Nantucket County  



lv: Nantuketa
bg, mk, ru: Нантакет

B052 Nantucket, MA
Nantucket is an island 30 miles (48.3 km) south of Cape Cod, Massachusetts, in the United States. Together with the small islands of Tuckernuck and Muskeget, it constitutes the town of Nantucket, Massachusetts, and the coterminous Nantucket County, which are consolidated. Nantucket is a tourist destination and summer colony. The population of the island soars from approximately 10,000 to 50,000 during the summer months, due to tourists and summer residents. The Nantucket Historic District, comprising all of Nantucket Island, was added to the National Register of Historic Places on December 13, 1966. In doing so the National Park Service paid particular note to the settlements of Nantucket and Siasconset. The island features one of the highest concentrations of pre-Civil War structures in the United States.

Nantucket takes its name from a word in an Eastern Algonquian language of southern New England, originally spelled variously as natocke, nantican, and nautican. The meaning of the term is uncertain, though it may have meant "in the midst of waters," or "far away island." The island's beginnings in western history can possibly be traced to its conjectured sighting by Norsemen in the 11th century. But it was not until 1602 that Captain Bartholomew Gosnold of Falmouth, England sailed his bark Concord past the bluffs of Siasconset and really put Nantucket on the map. The island's original inhabitants, the Wampanoag Indians, lived undisturbed until 1641 when the island was deeded by the English to Thomas Mayhew and his son, merchants of Watertown and Martha's Vineyard. The earliest English settlement in the area began on neighbouring island Martha's Vineyard.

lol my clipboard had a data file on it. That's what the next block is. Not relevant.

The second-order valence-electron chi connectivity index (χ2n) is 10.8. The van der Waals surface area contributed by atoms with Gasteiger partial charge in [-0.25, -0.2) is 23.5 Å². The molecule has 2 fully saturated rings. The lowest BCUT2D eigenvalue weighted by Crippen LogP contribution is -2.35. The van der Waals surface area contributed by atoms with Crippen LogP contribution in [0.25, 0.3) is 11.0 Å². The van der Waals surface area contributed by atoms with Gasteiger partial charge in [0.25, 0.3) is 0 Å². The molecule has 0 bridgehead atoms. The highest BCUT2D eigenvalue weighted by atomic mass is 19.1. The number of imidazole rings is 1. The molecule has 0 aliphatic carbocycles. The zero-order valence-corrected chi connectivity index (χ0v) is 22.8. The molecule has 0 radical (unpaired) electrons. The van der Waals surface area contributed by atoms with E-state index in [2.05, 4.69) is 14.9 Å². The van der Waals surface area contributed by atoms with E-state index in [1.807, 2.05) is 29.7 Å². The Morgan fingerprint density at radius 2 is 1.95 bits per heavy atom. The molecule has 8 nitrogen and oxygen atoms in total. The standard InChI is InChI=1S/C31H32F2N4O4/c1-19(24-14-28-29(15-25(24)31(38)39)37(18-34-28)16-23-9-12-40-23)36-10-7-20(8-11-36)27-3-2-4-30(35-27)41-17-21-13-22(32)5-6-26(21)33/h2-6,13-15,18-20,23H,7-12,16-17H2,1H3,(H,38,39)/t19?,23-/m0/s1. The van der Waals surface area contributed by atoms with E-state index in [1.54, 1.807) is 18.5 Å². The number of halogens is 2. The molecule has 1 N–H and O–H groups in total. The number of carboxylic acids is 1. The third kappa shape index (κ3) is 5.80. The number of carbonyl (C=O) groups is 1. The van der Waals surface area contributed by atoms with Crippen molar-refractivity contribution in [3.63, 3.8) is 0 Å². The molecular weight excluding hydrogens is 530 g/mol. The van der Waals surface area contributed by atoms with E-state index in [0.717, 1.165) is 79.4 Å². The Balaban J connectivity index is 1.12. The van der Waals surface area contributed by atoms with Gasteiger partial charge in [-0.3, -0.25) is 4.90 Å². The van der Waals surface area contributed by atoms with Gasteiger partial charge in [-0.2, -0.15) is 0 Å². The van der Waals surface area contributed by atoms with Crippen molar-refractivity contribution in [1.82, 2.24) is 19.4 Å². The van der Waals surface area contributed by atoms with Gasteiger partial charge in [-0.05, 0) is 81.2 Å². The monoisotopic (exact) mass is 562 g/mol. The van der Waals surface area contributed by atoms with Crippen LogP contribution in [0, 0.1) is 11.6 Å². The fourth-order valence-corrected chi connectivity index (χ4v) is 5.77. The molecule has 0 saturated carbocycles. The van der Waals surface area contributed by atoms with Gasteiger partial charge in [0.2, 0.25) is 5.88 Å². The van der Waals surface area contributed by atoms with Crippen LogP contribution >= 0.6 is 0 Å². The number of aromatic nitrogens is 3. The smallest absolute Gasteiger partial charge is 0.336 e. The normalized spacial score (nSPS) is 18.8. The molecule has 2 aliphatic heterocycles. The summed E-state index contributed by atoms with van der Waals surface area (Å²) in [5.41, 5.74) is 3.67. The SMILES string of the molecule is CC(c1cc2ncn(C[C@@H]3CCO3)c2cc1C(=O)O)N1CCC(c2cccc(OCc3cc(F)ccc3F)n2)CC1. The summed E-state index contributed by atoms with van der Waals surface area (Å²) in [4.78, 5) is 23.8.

The history of Nantucket's settlement by the English did not began in earnest until 1659, when Thomas Mayhew sold his interest to the "nine original porchasers," Tristram Coffin, Thomas Macy, Christopher Hussey, Richard Swayne, Thomas Barnard, Peter Coffin, Stephen Greenleafe, John Swayne and William Pike, "for the sum of thirty Pounds...and also two beaver hats, one for myself, and one for my wife." Nantucket was formerly the world's leading whaling port. Herman Melville comments on Nantucket's whaling dominance in Moby Dick: "Two thirds of this terraqueous globe are the Nantucketer's. For the sea is his; he owns it, as Emperors own empires." By 1850, whaling was in decline and the island suffered great economic hardships, worsened by the 1846 "Great Fire" that, fueled by whale oil and lumber, devastated the main town. Another contributor to the decline was the silting up of the harbor which prevented the large whaling ships from entering and leaving the port.